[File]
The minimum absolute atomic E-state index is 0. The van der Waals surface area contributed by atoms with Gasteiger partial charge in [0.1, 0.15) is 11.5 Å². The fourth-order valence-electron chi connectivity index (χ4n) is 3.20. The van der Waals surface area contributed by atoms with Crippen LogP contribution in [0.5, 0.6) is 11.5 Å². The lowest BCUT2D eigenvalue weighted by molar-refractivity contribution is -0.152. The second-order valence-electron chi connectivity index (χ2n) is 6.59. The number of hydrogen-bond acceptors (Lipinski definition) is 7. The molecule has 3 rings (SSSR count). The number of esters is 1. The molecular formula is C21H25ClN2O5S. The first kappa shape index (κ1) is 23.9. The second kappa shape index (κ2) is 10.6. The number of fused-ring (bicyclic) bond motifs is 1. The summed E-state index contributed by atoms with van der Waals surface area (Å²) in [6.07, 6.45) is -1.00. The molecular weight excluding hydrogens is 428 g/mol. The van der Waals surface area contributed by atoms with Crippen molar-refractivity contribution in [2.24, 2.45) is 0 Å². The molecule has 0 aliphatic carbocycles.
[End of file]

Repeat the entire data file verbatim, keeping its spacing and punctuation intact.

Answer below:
The minimum absolute atomic E-state index is 0. The van der Waals surface area contributed by atoms with Gasteiger partial charge in [0.1, 0.15) is 11.5 Å². The fourth-order valence-electron chi connectivity index (χ4n) is 3.20. The van der Waals surface area contributed by atoms with Crippen LogP contribution in [0.5, 0.6) is 11.5 Å². The lowest BCUT2D eigenvalue weighted by molar-refractivity contribution is -0.152. The second-order valence-electron chi connectivity index (χ2n) is 6.59. The number of hydrogen-bond acceptors (Lipinski definition) is 7. The molecule has 3 rings (SSSR count). The number of esters is 1. The molecular formula is C21H25ClN2O5S. The first kappa shape index (κ1) is 23.9. The second kappa shape index (κ2) is 10.6. The number of fused-ring (bicyclic) bond motifs is 1. The summed E-state index contributed by atoms with van der Waals surface area (Å²) in [6.07, 6.45) is -1.00. The molecular weight excluding hydrogens is 428 g/mol. The van der Waals surface area contributed by atoms with Crippen molar-refractivity contribution in [2.24, 2.45) is 0 Å². The molecule has 0 aliphatic carbocycles.